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Travelling to New Zealand on a cruise ship

Information about travelling to New Zealand on a cruise ship including prohibited and restricted items, declaring items, and bringing money into New Zealand.

Before you travel to New Zealand 

Before you travel to New Zealand on a cruise ship you must: 

If you are flying to New Zealand to join a cruise ship, you must meet all the requirements to enter New Zealand by air. Find out more on our Travelling to New Zealand page.

Arriving into New Zealand – what to expect 

Border officers can check the bags you are taking from the ship at any port in New Zealand. You must carry identification with you, even if you are only daytripping off the ship and will be returning to the ship later.

Arrival declaration

All travellers arriving into New Zealand need to complete a New Zealand Traveller Declaration (NZTD). On it you will declare what you are bringing into the country. 

Travellers both permanently disembarking in New Zealand, and those transiting New Zealand will need to complete an arrival declaration by the first port of arrival in New Zealand. 

You can complete your declaration using either the digital NZTD, or a paper arrival declaration (NZTD paper declaration [Maritime]).

Note: The copy of the NZTD paper declaration (Maritime) provided on this webpage is a sample only and cannot be printed out and presented to Customs or MPI staff. 

New Zealand Traveller Declaration

The New Zealand Traveller Declaration (NZTD) allows travellers to complete a digital arrival declaration instead of a paper arrival card.

The digital NZTD is available for all travellers arriving in New Zealand on a cruise ship, including disembarking and transiting passengers and crew.  

The earliest travellers can submit their declaration is 24 hours before they depart the last international port before travelling to New Zealand. They must submit their digital declaration by the time the cruise ship has berthed at its first New Zealand port.

Travellers who cannot complete a digital declaration can complete a paper declaration. This must also be completed by the first port of arrival in New Zealand.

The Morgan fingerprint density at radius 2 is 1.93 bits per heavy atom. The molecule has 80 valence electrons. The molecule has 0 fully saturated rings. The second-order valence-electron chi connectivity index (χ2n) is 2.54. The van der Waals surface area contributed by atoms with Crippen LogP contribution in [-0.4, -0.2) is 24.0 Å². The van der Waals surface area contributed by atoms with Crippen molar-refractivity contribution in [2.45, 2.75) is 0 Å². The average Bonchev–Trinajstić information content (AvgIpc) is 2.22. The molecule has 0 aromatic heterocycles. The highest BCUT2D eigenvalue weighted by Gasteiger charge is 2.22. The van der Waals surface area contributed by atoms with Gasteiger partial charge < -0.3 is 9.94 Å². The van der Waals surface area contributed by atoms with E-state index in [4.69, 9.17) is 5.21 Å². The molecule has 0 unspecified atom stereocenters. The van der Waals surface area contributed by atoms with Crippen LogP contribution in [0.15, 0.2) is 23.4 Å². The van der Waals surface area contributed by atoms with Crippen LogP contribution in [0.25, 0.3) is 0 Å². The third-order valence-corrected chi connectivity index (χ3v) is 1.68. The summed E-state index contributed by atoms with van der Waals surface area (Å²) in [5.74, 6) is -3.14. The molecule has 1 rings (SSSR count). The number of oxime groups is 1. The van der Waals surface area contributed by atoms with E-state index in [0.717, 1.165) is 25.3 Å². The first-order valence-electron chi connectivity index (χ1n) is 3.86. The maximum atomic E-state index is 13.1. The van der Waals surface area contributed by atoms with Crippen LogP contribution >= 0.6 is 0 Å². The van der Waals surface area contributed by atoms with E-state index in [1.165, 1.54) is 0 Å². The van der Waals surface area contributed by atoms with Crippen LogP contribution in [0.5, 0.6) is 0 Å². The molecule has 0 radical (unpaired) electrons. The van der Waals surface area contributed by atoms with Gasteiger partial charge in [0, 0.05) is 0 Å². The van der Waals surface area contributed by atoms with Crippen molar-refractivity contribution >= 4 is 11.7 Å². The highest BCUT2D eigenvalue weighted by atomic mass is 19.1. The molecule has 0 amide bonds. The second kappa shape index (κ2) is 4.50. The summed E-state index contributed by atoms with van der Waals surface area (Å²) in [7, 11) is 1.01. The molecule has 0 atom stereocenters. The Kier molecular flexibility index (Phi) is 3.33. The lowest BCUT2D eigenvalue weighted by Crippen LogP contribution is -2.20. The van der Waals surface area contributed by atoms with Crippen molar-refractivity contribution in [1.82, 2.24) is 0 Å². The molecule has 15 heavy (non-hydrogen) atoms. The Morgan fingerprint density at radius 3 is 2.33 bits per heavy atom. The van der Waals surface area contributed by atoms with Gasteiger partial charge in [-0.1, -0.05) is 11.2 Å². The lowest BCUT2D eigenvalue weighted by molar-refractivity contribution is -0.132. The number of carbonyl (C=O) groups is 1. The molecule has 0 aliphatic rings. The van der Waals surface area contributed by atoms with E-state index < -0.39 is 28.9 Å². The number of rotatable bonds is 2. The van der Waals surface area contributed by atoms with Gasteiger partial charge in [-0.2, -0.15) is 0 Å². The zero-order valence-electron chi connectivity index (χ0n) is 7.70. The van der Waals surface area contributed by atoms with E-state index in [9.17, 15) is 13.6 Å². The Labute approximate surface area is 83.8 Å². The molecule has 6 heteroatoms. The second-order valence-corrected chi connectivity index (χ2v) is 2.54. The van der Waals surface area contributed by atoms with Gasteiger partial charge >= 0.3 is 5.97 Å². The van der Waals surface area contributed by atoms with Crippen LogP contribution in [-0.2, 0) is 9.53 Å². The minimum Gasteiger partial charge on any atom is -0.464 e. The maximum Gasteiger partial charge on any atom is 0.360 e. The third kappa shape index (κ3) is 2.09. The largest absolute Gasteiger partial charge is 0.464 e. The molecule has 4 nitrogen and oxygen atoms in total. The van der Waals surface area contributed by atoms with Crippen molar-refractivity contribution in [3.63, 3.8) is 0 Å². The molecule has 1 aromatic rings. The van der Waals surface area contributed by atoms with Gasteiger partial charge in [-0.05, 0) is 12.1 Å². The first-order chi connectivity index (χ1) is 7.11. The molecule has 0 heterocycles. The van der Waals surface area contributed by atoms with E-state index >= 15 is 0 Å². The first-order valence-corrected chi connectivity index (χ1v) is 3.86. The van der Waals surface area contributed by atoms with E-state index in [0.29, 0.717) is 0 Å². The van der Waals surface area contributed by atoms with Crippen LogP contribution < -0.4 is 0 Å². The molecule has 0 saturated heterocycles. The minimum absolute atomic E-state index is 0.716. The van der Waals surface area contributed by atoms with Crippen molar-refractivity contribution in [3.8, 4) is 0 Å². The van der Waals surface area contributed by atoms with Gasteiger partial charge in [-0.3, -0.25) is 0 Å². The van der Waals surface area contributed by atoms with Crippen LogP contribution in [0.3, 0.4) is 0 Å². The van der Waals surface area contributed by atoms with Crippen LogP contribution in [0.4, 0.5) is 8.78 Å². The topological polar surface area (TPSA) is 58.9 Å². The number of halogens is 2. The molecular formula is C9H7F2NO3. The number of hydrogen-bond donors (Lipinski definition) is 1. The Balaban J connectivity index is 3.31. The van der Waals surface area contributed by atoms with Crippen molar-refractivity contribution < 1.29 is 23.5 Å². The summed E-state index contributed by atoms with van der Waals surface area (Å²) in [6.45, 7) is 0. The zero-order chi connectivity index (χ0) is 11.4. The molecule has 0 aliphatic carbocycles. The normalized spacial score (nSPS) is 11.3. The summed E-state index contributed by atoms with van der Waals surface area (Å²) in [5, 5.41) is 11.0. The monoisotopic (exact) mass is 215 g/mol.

Find out more at

Prohibited and restricted items

You won’t be able to bring prohibited items into New Zealand.

You may be able to bring some restricted items into New Zealand, but only if you have a permit for them.

Find out more on our Prohibited and restricted items webpage.

Note: you can’t bring pepper spray into New Zealand – we consider it to be a weapon.

Biosecurity requirements

New Zealand's biosecurity law prohibits the removal of certain food items from a cruise vessel, whether the items were available on board or brought onto the ship personally.

Food items that cannot be removed from the cruise ship include:

  • fresh fruit and vegetables
  • meat of any kind
  • prepared meals (including sandwiches)
  • dairy products
  • eggs
  • honey
  • flowers, seeds, or plants.

Only commercially bottled drinking water, chocolates, confectionery, and biscuits are permitted to leave the vessel.

Passengers and crew going ashore are requested to present their hand luggage, including backpacks for inspection if requested. Leave it on the ship or risk a $400 instant fine.

Find out more on the  Ministry of Primary Industries' website.

Bringing money into New Zealand

You are required to complete a Border Cash Report if you carry NZ$10,000 or more cash (or foreign equivalent) into or out of New Zealand.

You can complete this in the paper form: NZCS 337: Border Cash report (DOC 332 KB), or, on condition of acceptance by a Customs Officer, the online Border Cash Report form.

If you have not completed a Border Cash Report before reaching New Zealand, a Border Officer will provide a form to you to complete. If you have completed the online Border Cash Report you will receive an ID receipt for presenting to Customs at the port.

Note: the online Border Cash Report form can only be completed within 72 hours of your trip to New Zealand.

Cash means:

  • physical currency
  • travellers’ cheques
  • cheques
  • money orders, postal orders, or similar
  • bearer bonds
  • a bill of exchange
  • promissory notes
  • any instrument prescribed by regulations under the Anti-Money Laundering and Countering Financing of Terrorism Act 2009.

It’s a criminal offence to fail to declare cash on your report or to avoid making the report. If you do either, you could:

  • be fined
  • be imprisoned
  • have your cash seized.

Translations of the Border Cash Report are available in the following languages:

ArabicChinese (Simplified)Chinese (Traditional)FrenchGermanJapaneseKoreanMāoriPortugueseSpanish.

Your Border Cash Report must be completed in English.